In Asia, where growing vigilance over China’s growing influence is shared across borders, nations in the southeast and south of the continent have expressed their intention to remain on good terms with Russia despite the situation with Ukraine. Among Russia’s staunchest allies is India, with whom it has maintained a strong alliance since the Soviet Union’s support of India during the 1971 war with Pakistan.
Another factor behind their continued friendship is India’s reliance on Russia as a supplier of military arms – from the 1950s to the present, the country has received around 65% of firearms exports from the Soviet Union or Russia, according to the Stockholm International Peace Research Institute. Another motivating factor for India is the border disputes between India in the Himalayas and China, which sparked a bloody clash in 2020, as Russia has played an important mediating role in the conflict with the China.
The close ties between India and Russia pose challenges for Western powers as India is seen as a key partner in curbing Russian influence in the region.
China, another key Russian ally, has refrained from outright condemnation of Russia, instead calling on the warring countries to reach a peaceful resolution. During a virtual meeting in March with France and Germany, President Xi Jinping called for “maximum restraint” on the issue and expressed concerns about the broader impact of sanctions on Russia. But some, like Herrera, doubt the extent to which China will continue to toe the line if things get worse.
“China hasn’t said it won’t abide by the sanctions and so far it’s accepting the sanctions against Russia,” Herrera said. A potential turning point, she said, could be Europe’s next sanctions, especially the secondary sanctions it imposes, which will be “a big crossroads for China to decide whether or not to participate in these. “.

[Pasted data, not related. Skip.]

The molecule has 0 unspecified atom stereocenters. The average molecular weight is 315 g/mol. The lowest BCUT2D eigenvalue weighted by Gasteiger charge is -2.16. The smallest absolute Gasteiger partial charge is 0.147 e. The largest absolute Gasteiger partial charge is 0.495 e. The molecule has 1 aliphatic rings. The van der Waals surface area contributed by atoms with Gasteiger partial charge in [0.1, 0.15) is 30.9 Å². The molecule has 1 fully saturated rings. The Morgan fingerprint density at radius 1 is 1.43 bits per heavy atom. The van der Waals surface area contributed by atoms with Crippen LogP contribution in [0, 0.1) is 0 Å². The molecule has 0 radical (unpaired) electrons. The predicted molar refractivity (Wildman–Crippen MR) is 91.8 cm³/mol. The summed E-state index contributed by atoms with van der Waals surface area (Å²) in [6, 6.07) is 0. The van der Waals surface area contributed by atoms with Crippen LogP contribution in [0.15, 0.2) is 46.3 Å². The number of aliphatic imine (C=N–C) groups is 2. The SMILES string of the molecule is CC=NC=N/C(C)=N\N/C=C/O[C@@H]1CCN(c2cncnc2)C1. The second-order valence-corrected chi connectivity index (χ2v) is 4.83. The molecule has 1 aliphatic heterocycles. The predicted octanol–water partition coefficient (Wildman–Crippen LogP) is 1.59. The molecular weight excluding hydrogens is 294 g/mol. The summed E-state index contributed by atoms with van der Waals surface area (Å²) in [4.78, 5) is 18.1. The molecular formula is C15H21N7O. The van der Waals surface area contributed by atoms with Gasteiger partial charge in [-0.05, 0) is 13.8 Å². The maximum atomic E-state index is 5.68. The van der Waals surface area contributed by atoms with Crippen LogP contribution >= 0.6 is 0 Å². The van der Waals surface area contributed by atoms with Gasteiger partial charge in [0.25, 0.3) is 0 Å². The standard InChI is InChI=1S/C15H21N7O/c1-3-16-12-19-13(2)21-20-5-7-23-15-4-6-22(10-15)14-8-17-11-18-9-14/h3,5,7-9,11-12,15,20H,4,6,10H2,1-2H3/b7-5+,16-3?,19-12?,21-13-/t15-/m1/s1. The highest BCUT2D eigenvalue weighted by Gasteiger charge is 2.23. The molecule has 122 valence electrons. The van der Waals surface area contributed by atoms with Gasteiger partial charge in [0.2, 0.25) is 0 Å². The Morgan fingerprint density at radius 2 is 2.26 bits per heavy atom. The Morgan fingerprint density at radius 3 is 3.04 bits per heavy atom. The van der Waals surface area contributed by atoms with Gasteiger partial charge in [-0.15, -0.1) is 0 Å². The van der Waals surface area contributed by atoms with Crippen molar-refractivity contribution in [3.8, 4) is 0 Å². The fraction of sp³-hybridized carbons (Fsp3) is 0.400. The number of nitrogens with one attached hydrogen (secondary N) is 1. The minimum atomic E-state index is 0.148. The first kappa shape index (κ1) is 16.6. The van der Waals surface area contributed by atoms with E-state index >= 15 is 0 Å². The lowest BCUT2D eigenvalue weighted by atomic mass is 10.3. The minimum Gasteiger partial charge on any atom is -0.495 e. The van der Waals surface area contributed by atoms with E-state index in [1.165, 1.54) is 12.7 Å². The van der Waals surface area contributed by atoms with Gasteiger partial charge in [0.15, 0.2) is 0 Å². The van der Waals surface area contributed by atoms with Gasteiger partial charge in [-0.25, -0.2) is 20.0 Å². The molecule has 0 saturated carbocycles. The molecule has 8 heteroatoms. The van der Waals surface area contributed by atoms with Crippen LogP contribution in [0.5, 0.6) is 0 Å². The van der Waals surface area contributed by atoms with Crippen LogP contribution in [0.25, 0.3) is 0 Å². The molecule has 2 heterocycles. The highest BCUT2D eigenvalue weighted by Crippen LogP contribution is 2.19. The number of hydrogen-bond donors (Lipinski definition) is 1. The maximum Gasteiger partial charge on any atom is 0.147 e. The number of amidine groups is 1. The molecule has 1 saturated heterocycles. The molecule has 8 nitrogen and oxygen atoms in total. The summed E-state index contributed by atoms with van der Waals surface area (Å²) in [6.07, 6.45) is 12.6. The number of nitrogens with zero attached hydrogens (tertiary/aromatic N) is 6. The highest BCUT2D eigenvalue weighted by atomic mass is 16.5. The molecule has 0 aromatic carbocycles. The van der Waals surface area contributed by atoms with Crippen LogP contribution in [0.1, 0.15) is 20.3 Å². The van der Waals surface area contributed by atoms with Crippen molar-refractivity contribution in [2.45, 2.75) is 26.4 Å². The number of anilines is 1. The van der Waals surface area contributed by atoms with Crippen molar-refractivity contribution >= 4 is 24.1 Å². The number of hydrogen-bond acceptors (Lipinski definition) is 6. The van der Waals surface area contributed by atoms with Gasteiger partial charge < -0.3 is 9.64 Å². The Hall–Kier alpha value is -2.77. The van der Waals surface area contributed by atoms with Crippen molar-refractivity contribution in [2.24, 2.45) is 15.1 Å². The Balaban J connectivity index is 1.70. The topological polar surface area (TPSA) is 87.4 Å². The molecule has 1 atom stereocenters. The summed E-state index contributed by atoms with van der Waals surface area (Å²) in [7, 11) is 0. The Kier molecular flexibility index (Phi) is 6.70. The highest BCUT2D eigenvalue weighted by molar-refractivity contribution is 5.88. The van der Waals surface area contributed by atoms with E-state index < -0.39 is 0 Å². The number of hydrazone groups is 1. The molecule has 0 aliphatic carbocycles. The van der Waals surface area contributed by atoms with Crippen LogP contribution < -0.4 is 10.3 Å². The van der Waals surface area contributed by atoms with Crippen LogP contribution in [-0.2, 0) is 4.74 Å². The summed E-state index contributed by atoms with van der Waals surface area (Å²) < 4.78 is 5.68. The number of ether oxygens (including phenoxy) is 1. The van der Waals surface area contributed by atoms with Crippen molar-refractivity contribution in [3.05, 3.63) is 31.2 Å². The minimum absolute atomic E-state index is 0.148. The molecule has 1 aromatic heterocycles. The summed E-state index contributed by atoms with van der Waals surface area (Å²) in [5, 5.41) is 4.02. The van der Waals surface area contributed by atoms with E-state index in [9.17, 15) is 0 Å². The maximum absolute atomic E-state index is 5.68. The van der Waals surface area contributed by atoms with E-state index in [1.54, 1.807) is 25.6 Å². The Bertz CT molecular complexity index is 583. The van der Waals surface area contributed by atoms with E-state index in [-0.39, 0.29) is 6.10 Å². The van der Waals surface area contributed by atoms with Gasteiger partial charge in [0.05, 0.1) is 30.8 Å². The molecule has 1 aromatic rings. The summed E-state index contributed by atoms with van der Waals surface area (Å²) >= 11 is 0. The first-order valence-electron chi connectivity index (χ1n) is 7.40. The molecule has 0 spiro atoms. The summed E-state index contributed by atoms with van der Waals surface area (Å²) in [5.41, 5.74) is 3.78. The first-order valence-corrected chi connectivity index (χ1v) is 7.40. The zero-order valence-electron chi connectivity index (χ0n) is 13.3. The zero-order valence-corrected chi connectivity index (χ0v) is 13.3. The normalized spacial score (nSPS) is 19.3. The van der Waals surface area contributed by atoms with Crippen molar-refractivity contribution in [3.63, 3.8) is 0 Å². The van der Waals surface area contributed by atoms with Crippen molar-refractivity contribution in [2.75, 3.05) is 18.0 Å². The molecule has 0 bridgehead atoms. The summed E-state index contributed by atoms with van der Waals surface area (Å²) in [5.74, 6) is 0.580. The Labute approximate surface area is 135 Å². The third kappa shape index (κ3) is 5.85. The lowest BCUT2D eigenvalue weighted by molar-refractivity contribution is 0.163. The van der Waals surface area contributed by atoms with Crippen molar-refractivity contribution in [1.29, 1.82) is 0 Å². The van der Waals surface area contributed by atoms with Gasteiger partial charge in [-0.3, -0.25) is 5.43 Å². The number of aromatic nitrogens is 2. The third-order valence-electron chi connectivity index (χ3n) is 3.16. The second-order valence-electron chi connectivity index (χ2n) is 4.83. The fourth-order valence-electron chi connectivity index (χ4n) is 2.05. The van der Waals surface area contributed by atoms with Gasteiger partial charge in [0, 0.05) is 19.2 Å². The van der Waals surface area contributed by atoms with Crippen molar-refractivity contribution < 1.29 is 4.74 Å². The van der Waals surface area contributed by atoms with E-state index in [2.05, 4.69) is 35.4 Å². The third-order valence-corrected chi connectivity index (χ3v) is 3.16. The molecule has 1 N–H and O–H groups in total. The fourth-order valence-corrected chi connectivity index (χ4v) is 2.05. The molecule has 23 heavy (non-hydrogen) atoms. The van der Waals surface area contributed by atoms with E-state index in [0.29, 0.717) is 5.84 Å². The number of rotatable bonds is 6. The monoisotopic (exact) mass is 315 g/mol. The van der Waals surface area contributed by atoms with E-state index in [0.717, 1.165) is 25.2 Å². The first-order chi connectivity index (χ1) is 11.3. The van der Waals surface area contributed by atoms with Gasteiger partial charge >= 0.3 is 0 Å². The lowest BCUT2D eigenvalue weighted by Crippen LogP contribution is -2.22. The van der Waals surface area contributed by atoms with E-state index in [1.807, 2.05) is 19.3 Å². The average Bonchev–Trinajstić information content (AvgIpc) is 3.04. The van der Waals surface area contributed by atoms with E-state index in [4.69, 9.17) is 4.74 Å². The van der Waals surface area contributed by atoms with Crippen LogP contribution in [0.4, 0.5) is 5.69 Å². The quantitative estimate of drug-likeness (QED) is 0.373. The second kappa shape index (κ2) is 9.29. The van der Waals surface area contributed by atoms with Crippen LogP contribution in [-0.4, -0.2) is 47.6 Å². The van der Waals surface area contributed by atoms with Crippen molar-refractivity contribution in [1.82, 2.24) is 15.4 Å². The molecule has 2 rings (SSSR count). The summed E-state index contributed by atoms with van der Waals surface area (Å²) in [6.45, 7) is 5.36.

But its ties to Russia could still end up serving China economically. President Vladimir Putin has said Russia will “redirect” its energy exports to “fast-growing markets” elsewhere to help oppose sanctions, perhaps in an effort to maintain support from its key ally.
Russian forces continue to face military obstacles in Ukraine
After two months of conflict, tensions on the warfront between Russia and Ukraine have shown no signs of escalating. Russian armed forces have shifted focus in recent weeks to take control of eastern Ukraine, called the Donbass territory, where fighting between Ukrainian troops and Russian-backed separatists had continued since 2014.
Russia has also continued its advance on Kyiv, launching an airstrike on the capital last week during a diplomatic visit by UN Secretary-General António Guterres. The attack was widely condemned as a needless act of aggression by Russian forces.
Ukrainian President Volodymyr Zelenskyy, who met Guterres during his visit to the capital, accused Russia of deliberately trying to humiliate the UN.
“It says a lot about Russia’s true attitude towards global institutions, about Russian leaders’ efforts to humiliate the UN and everything the organization stands for. It requires a strong response,” Zelenskyy said in a public address after the airstrike.
Former UN Under-Secretary-General Mark Malloch-Brown said the international community “will recognize that it cannot see its UN Secretary-General treated in this disrespectful, flippant and downright dangerous manner, by Putin “.
With the conflict showing no signs of abating, US President Joe Biden last week asked Congress to send an additional $33 billion in military aid to bolster Ukraine’s military defenses. Biden’s proposal, which includes strategies to potentially use funds seized from Russian oligarchs to fund Ukraine’s military operations, is more than double the $13.6 billion in military and humanitarian aid already approved by Congress last month.
Herrera thinks an extra boost could be hugely helpful to Ukraine, both strategically and physically, even this far into the war. Combined with energy sanctions by Europe, she said Russia could face significant obstacles to achieving its goals because “it would make a big difference in Russia’s ability to wage war.”